You are highly encouraged to learn the chords you are already feeling confident with in their different inversions, using both hands. For now, let’s concentrate on the value of learning them with your right hand.

We will use the C Major triad as we use a few illustrations from the popular Right Hand Chord Piano Made Easy program which, by the way, is a great method to ease your way into this right hand chord piano approach (sometimes referred to as chord melody)…

Cocktail-Piano-ChordsCocktail-Piano-ChordsCocktail-Piano-Chords

Notice that each position of the C Major chord has a different note on the top (furthest to the right). If we agree that each of these notes can be melody notes in a given song, then we can easily see how playing these chord positions with the right hand takes care of two roles: 1) The melody  2) The chords

Playing both the melody and chords with the right hand frees up your left hand to have its own role, such as playing the roots in the bass area to add more substance to your playing. This really adds more dimension to your piano playing for sure!

For starters, look for melody notes in a favorite tune of yours and see where the corresponding chords contain those melody notes. For example, if your melody is A and the chord is F Major, ask yourself “what inversion of the F Major chord keeps the A on top? That is the inversion to play.

This is just the “tip of the iceberg” when it comes to this right hand chord piano concept and there is more to say. You are encouraged to consider taking advantage of the program mentioned above. It uses only basic triads so all beginners can benefit from it but, once you understand and get used to implementing the technique, then you’ll feel more confident when it comes to applying it to 7th chords as well. Whatever level your are at, this is a technique you want to have fun exploring!

Remember,

Always…

ALWAYS…

PLAY WITH PASSION!

Musically,

Dave
www.PianoAmore.net
www.ProProach.com

Cocktail Piano Chords: Getting Your Feet Wet

Cocktail-Piano-ChordsWhat exactly are cocktail piano chords? Well, as we have acknowledged, cocktail piano in itself is a way of playing. Therefore, whatever chords you decide to play can be considered to be “cocktail piano chords.” Of course, when the phrase is used, it is often referring to chords or voicings that are especially tasteful from the perspective of a certain individual. Playing a simple C Major triad (C-E-G) can be considered quite appropriate when played in a context that calls for simplicity.

For fun, let’s consider opening up that triad. Start with playing the chord in its most basic form in root position beginning on the C one octave below middle C on the piano keyboard:

C  E  G

Next, take that E out of the middle and, instead, play it one octave higher. Thus, the order of the chord tones from left to right is:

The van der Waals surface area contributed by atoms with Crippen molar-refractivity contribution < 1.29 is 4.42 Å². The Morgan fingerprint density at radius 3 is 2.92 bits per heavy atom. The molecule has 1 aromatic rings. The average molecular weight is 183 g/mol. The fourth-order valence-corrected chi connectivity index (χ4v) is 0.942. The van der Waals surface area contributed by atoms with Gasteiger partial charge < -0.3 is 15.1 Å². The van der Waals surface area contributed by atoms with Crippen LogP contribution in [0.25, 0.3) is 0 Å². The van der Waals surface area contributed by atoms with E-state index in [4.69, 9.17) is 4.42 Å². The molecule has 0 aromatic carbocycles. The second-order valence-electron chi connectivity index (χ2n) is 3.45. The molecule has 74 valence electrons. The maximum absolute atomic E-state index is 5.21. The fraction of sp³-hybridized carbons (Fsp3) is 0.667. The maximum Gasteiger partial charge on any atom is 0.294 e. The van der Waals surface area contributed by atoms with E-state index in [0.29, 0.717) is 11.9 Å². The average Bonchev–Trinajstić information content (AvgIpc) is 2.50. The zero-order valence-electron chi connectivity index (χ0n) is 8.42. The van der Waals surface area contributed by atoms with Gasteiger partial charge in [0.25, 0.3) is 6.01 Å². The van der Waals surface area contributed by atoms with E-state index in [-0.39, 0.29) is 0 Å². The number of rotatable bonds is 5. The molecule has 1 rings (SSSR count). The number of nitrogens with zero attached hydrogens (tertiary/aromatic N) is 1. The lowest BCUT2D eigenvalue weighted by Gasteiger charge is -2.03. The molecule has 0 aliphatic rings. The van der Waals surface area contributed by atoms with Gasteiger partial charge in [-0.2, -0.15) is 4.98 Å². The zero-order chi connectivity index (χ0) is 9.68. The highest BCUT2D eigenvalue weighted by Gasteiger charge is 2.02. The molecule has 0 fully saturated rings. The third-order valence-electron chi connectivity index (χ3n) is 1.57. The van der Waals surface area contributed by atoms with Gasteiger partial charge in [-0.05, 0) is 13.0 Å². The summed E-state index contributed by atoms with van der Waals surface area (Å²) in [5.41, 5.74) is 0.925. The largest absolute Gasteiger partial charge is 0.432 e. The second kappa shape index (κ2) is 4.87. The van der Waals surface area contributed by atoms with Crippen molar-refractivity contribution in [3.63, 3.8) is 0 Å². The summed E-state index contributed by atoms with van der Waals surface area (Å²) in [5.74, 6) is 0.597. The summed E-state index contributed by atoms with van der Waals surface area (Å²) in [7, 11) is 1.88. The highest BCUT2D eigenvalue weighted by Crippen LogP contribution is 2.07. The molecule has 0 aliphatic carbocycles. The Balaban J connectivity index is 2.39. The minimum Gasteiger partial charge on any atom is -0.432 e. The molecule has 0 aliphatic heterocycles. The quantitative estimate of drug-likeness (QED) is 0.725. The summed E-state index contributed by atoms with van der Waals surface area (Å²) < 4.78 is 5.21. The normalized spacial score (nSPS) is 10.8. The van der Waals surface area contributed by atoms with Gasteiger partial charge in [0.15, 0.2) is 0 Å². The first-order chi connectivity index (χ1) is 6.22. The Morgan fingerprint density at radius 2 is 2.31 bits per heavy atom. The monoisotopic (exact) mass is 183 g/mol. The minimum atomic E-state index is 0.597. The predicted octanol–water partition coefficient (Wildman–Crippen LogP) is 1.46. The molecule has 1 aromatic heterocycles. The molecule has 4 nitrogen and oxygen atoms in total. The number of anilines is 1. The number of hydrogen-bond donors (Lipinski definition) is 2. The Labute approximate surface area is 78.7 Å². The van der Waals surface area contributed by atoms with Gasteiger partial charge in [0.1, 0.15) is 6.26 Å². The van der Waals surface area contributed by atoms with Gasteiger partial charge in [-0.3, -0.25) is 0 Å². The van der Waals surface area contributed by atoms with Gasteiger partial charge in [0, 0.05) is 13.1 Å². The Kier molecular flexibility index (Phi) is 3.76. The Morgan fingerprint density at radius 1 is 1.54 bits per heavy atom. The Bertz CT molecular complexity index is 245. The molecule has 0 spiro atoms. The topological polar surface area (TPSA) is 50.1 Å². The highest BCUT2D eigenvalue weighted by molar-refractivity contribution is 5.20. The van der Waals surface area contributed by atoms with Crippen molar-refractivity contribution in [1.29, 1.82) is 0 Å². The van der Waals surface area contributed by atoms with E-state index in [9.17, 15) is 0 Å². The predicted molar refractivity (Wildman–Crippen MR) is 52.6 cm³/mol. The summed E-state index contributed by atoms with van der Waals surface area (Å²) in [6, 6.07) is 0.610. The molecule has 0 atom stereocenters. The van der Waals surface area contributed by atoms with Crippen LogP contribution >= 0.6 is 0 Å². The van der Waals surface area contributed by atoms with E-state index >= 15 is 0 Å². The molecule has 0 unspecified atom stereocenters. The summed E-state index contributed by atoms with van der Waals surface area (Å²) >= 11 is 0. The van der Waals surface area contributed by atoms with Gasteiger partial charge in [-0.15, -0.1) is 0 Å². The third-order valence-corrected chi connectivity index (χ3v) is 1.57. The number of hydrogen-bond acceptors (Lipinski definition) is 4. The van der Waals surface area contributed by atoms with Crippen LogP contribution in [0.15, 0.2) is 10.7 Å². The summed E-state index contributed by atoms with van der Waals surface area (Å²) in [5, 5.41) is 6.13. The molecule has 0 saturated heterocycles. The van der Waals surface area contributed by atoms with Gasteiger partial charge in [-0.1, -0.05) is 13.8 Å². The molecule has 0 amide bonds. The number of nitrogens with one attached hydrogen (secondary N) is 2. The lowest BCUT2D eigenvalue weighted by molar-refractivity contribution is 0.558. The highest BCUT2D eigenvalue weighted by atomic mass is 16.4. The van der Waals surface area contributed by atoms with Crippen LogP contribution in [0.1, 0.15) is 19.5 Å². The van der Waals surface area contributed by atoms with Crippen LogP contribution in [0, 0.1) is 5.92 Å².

C G E

Now we are playing a C Major chord in open position. Doing just that much creates a nice alternative to the more basic way of playing it. So, let’s say you’re playing that C and G with the left hand and the E with your right hand thumb. You now have four fingers of the right hand that can enjoy the freedom of playing the melody as long as it’s higher than that E.

The topic of cocktail piano chords, of course, goes way beyond the scope of what we are talking about here but it can rather helpful and encouraging to the beginning cocktail pianist to know that making even the slightest of adjustments to basic chords can be conducive to some creating some nice flavor.

Go ahead and do the same with the inversions of that C Major chord by opening them up as well. This chord played in 1st inversion is arranged like this:

E  G  C

Take that G out and replace it with the G one octave higher and listen to the result:

E  C  G

Again the lower two chord tones can be played with the left hand and the G can be played with the right thumb while the other fingers of that hand can accommodate the melody.

The C Major in 2nd inversion is arranged like this:

G  C  E

Do the same and listen to the texture of this open voicing.

So, you see, it takes very little effort to make what you already know sound like something quite different. We’ll talk more about cocktail piano chords as we progress. Right now, I would like to invite you to begin with a few chords that you already know and begin opening them up. Learn to listen and really appreciate the many different chord sounds that you are capable of. As you do so, remember…

Always…

ALWAYS…

PLAY WITH PASSION!

Musically,
Davewww.PianoAmore.net
www.ProProach.com

How To Learn Piano Fast

How-To-Learn-Piano-FastWould you like to know how to learn piano fast? What’s fast to you may be different to another, of course. Also, what would you like to be playing on those keys within a short amount of time? What your goals are and how devoted you are to learning will absolutely have an impact on what you will accomplish.

That said, you can achieve some pretty impressive results quickly. When a person approaches me saying that he or she wants to learn how to learn piano fast, my first inclination is to have that person learn a few chords and start improvising with them. “The very first time I sit at the piano?” you may be asking. My response:
“Yes.”

When I take this approach with an aspiring player, after demonstrating how to play a few chords on the piano, I quickly encourage that individual to start doing some interesting things on those ivories with them.

If you have no experience at all and you would like to learn how to play piano fast, learn a few chords and become enthused about being creative with them. A few resources that may interest you which can get you to immediately start playing chords and having fun with them are:

1) Piano Chords 101

2) The Ridiculously Easy Way To Master Those 7th Chords On The Piano

3) How To Play Piano By Ear In All 12 Keys Without Knowing How To Read A Note Of Music